Name: Tim Kaine
Biography: Sen. Tim Kaine is a Harvard Law School graduate who worked as a civil rights attorney in Richmond for 17 years. He was first elected to political office in 1994 as a Richmond City Council member and has served as the city’s mayor, the Lieutenant Governor of Virginia and the Governor of Virginia. He has been a United States Senator since 2013.
Related Video: WAVY News 10 sat down with Sen. Tim Kaine at our studios. Here are his replies on the following topics.
1. Why should Virginians re-elect you to the U.S. Senate?
My campaign is about those last two words in the Pledge of Allegiance – “for all.” I’m working every day to build a Virginia that works for all. That means leaving no region, no community, and no person behind as we fight for good jobs, health care, education and security for everyone in this Commonwealth. I’ve always been focused on bringing people together – from fighting crime and growing our economy as Mayor of Richmond to steering Virginia through the worst recession in decades and winning recognition for our business climate as Governor – I’ve been committed to reaching across the aisle to get things done. In the Senate, I’ve never hesitated to stand up to divisive attacks or policies that would hurt Virginians – but from passing legislation to reduce veterans’ unemployment to expanding career and technical education, I’ve always worked to find common ground in order to keep moving Virginia forward.
2. What is the most important issue facing Virginians, and how would you address it?
I grew up in a middle class family, and worked in my dad’s ironworking shop growing up. Creating economic opportunity for all Virginians is my top priority in the Senate, and I know that our economy is strongest when workers and families access to good paying jobs, higher wages, and the skills to succeed and get ahead. I’ve passed legislation to help veterans transition to civilian jobs and expand and improve career and technical education for young people, and I support legislation to raise the minimum wage and ensure equal pay. In a global economy, it is more important than ever that we invest in our people, value our diversity, and grow the talented and educated workforce that Virginia needs.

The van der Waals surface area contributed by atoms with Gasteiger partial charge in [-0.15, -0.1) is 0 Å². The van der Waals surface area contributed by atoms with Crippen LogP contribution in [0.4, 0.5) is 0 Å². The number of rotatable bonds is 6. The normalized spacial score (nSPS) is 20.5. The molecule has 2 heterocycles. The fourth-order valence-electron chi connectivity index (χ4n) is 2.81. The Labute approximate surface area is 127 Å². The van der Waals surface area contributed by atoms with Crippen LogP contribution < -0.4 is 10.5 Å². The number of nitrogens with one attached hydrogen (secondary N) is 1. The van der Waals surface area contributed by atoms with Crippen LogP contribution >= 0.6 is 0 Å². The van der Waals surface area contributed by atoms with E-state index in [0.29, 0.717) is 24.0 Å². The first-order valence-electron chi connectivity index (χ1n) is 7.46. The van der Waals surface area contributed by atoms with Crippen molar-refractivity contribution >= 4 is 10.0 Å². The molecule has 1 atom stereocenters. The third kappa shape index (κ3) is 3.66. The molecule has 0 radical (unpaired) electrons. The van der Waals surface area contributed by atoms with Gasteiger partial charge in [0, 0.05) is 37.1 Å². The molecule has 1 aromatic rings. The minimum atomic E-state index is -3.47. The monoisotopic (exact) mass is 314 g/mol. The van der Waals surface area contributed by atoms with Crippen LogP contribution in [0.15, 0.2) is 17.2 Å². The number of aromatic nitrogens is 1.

3. If you could propose a piece of legislation that would unanimously pass to improve the lives of Virginians, what would it be?
April 16, 2007, was the worst day of my life. I was Governor when the Virginia Tech shooting happened, claiming 33 lives. In the aftermath, I met [and] grieved with families who lost their loved ones and thanked the first responders who had seen unforgettable horrors – and also worked to strengthen the background check system and improve mental health services in the Commonwealth. I still have deep bonds with the families and advocates who pushed for these important changes. But there is still work to be done.
I know it’s a strange thing to say, but I had hoped that Virginia Tech would be the biggest mass shooting our country would face. But since then, so many tragedies have occurred – from Sandy Hook to Orlando to Las Vegas to Parkland and to many, many more. I continue to be moved by the advocacy of survivors, families, and especially recently, young people who have stood up to speak out against the scourge of gun violence in our schools and in our communities. Despite their brave advocacy, efforts to implement universal background checks – a common sense measure broadly supported by the public – have failed thus far. If I could implement one law unanimously, I’d pass a system of universal background checks.